Tuesday 3/22 (5.6mi, 42min, 7:42/mi) I had so much fun running in the Trail Gloves on Monday that I did it again on Tuesday. Someone's horrible sense of time running a meeting at work meant that I only had about 1:15 to change, run, shower, change, and eat lunch. I still ran the same route I'd planned (Bridle Trails) but ran it about 8 minutes faster. I started out at just over an 8min pace and then picked up the speed to see how it felt to run fast in the new shoes. My splits dropped to 8:12, 7:26, 6:56, and finally 6:43. Only being 3 days after a 50K race, this surprised me somewhat. I got a childlike sense of enjoyment pushing a fast pace around the soft dirt trails in the minimalist shoes. As cheesy as it sounds, I did feel more connected to the ground as I ran. The increased feedback on how I was planting my feet was great. The only drawback so far of running in these shoes is the strain that I put on my calves because I haven't been running enough barefoot miles over the winter to prepare for the change in stride and form.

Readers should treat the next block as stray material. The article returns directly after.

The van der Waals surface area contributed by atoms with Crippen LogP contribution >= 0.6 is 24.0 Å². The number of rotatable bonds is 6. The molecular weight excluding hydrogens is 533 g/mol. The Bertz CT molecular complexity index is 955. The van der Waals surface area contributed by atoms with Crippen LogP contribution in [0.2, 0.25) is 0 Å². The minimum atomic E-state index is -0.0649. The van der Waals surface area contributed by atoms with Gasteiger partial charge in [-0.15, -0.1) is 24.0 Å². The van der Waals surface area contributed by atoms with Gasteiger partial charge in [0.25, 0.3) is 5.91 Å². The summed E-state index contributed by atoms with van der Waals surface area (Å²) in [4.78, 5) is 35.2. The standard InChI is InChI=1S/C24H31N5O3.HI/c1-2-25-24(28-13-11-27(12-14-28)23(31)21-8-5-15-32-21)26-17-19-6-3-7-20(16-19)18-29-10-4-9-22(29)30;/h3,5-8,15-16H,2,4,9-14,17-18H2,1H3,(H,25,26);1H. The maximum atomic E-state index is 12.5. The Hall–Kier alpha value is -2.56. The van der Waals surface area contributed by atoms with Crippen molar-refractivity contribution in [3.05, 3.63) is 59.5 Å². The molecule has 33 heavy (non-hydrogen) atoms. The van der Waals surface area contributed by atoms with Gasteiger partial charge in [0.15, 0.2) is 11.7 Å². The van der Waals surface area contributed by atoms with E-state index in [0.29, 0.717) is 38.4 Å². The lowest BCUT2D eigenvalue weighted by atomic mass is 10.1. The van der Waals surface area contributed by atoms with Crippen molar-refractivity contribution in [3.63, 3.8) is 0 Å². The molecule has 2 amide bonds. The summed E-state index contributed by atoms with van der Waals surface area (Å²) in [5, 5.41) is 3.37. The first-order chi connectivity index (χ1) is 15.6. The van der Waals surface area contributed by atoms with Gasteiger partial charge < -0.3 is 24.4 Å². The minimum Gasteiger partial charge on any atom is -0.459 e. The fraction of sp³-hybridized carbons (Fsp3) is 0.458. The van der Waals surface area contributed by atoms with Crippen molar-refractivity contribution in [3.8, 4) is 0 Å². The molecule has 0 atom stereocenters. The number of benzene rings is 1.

Thursday 3/24 (6.2mi, 47:37, 7:44/mi) I chose lifting weights on Wed over running to give my legs a break. I have to remember that I'm still recovering from a race. (Maybe the ice bath and Udo's Oil really made a difference on Saturday). Thursday I decided to run my old Pro Club Loop. The route is mostly on sidewalk or asphalt so I went with the MT101 shoes for a little bit more cushioning and to give my calves a break. I started out easy and picked up the effort to a steady <7:30 pace for the second half of the route. I felt good but I could feel a little bit of tightness developing in my right Piriformis. So far tempo running in the MT101s seems to trigger the pain. I hope it's something I can find a way around through training or footwear.